Susan Suarez: A Tough Goodbye

Susan Suarez: A Tough Goodbye

Hannah Ortiz

For everyone that has ever been a student, school is filled with all sorts of teachers. There are teachers that could care less about their students, then there are teachers that balance them out by caring; there are also ones that care too much. The ones that do care, worry about the students understanding the material and about how they teach it. They worry about the students’ well being and how their day has been. For the past seven years, Susan Suarez, freshman and senior English teacher, has been this kind of teacher. The one who asks you how your day is and always stops to make sure you understand the material, but unfortunately at the end of this school year Suarez must move on. 

Before teaching, Suarez was a computer programmer for Prudential Securities while also running operational support services for Barnes and Noble, Inc. The whole reason for Suarez’s interest in teaching was because she wanted to be better than teachers in her past. The teachers that could care less. Ones that would give the students worksheets and ignore the fun in teaching. Suarez wanted to be different. She wanted to be a teacher that used technology as a way to excite her students and make the classroom a safe space. 

“Back in high school I noticed that the teachers would just give us assignments and grade them,” Suarez said. “It was very surface oriented and there weren’t a lot of questions or critical thinking questions.”

Many will agree that she made her lessons entertaining and her explanations valuable. It’s not just her current students that will miss Suarez; everyone will. Junior, Pratt Charles, will always remember having Suarez as a teacher and reminiscing about his freshman year with her.

“I remember we used this website called class craft and I thought it was a great way for the students to interact with each other in a fun way,” Charles said. “It was also good because if you get a certain amount of points she would give a reward to the student or to the team…I’m gonna miss that.” 

Many students will miss her lessons and even more teachers and administrators will miss her presence. Susan Chenelle, the Supervisor of Curriculum and Instruction at UACHS, has been friends with Suarez ever since the day she started at our school. After all this time she has not only learned a lot from her friendship with Suarez, but also from Suarez herself.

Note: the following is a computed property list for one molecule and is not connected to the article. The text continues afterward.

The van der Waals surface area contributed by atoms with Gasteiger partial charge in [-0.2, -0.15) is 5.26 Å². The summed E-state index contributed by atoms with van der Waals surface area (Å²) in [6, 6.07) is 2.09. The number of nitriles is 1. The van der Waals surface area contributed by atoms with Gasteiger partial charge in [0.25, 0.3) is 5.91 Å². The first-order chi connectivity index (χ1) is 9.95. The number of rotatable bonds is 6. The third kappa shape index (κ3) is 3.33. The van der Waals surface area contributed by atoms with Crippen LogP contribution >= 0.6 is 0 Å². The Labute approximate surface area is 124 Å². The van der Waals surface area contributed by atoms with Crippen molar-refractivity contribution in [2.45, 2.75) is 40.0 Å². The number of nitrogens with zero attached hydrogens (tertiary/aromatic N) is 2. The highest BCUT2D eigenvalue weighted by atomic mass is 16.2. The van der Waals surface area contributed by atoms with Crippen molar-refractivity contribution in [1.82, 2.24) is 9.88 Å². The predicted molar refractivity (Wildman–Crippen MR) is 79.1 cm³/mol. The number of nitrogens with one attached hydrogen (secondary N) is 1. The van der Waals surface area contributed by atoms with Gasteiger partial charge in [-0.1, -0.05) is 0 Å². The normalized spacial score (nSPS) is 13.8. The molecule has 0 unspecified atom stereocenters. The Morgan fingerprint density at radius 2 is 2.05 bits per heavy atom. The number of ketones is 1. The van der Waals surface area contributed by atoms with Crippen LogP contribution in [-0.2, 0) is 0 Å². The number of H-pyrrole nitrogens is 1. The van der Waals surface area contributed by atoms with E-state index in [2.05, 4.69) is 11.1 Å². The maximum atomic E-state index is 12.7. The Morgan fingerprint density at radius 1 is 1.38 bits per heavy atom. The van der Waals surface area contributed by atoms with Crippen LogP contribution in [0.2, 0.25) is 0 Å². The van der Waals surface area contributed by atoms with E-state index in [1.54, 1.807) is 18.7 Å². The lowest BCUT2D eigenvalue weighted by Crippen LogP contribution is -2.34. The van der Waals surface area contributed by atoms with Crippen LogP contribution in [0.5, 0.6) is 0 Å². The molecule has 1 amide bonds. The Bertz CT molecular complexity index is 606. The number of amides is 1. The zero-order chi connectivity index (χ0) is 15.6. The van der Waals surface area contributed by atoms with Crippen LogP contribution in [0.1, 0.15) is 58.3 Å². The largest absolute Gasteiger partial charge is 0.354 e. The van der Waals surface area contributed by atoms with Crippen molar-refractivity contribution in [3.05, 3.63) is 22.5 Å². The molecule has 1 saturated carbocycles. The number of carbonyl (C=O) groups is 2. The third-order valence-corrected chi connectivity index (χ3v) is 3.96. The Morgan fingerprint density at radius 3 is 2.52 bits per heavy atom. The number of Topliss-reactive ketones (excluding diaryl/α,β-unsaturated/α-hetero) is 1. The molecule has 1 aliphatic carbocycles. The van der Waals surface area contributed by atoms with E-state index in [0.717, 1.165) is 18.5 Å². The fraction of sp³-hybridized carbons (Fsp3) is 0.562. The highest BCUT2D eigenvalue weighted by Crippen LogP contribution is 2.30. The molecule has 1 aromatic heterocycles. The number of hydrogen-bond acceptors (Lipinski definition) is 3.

The way that she provides structure in her classes is such a great example of the creative environment every teacher should want for their students,” Chenelle said. “She creates a really positive and welcoming learning environment that students and even some adults want to be around.” 

Suarez’s departure is due to some good news.  Her husband, an Episcopal priest, was offered a job in Owings Mills, Maryland. Since he has to live where he works, they are both moving to Maryland this summer! Suarez will be focusing on her studies, as she finishes online learning and receives her doctorate. 

“I am getting my doctorate in educational technology, and eventually I want to teach what I have learned about technology to other teachers on how to use it in their lessons,” Suarez said. 

Chenelle, along with everyone else, will miss Suarez as a teacher, as a colleague, and as a friend; but when someone receives a new life, we must encourage them. 

“I’m sad that it won’t be here, but I know that this is a good opportunity for her and her husband,” Chenelle said. 

When we say “goodbye” to someone who’s always there, you feel it immediately. The staff and the students are going to miss Suarez, and she will miss them right back. 

“I’m going to miss watching my freshman classes grow up and having them as seniors later on,” Suarez said. “I’m going to miss being able to see the kids outside of school and teaching in a small community. I’m going to miss my colleagues, especially all of the other freshman teachers.”

Although goodbyes are sad, sometimes change is good. It’s good for people to move to new places and make new memories and build new relationships. Mrs. Suarez, we all wish you good luck and hope your fresh start is an amazing experience, but this one is going to be a tough goodbye.

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